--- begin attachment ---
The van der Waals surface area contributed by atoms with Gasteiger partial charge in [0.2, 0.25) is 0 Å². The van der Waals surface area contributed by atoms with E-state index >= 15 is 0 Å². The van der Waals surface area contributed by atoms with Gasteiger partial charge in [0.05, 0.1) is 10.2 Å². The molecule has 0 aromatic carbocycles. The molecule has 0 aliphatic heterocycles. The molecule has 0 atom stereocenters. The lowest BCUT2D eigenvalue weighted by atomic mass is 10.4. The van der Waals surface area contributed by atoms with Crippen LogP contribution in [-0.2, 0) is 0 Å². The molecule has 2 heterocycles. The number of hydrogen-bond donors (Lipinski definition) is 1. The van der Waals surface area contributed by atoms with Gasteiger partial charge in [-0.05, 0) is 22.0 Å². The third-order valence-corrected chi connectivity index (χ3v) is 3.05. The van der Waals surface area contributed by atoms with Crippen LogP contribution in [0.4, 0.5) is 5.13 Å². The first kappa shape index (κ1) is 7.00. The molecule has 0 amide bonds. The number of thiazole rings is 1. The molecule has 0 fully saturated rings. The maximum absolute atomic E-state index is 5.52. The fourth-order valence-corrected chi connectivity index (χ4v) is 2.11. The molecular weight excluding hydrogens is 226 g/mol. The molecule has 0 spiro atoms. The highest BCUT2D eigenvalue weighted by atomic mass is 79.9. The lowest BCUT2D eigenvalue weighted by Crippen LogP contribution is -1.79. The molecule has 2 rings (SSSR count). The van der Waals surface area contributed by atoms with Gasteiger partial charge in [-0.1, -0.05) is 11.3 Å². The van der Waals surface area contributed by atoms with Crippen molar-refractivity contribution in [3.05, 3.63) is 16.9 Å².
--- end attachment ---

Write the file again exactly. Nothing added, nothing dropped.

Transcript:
The van der Waals surface area contributed by atoms with Gasteiger partial charge in [0.2, 0.25) is 0 Å². The van der Waals surface area contributed by atoms with E-state index >= 15 is 0 Å². The van der Waals surface area contributed by atoms with Gasteiger partial charge in [0.05, 0.1) is 10.2 Å². The molecule has 0 aromatic carbocycles. The molecule has 0 aliphatic heterocycles. The molecule has 0 atom stereocenters. The lowest BCUT2D eigenvalue weighted by atomic mass is 10.4. The van der Waals surface area contributed by atoms with Crippen LogP contribution in [-0.2, 0) is 0 Å². The molecule has 2 heterocycles. The number of hydrogen-bond donors (Lipinski definition) is 1. The van der Waals surface area contributed by atoms with Gasteiger partial charge in [-0.05, 0) is 22.0 Å². The third-order valence-corrected chi connectivity index (χ3v) is 3.05. The van der Waals surface area contributed by atoms with Crippen LogP contribution in [0.4, 0.5) is 5.13 Å². The first kappa shape index (κ1) is 7.00. The molecule has 0 amide bonds. The number of thiazole rings is 1. The molecule has 0 fully saturated rings. The maximum absolute atomic E-state index is 5.52. The fourth-order valence-corrected chi connectivity index (χ4v) is 2.11. The molecular weight excluding hydrogens is 226 g/mol. The molecule has 0 spiro atoms. The highest BCUT2D eigenvalue weighted by atomic mass is 79.9. The lowest BCUT2D eigenvalue weighted by Crippen LogP contribution is -1.79. The molecule has 2 rings (SSSR count). The van der Waals surface area contributed by atoms with Gasteiger partial charge in [-0.1, -0.05) is 11.3 Å². The van der Waals surface area contributed by atoms with Crippen molar-refractivity contribution in [3.05, 3.63) is 16.9 Å².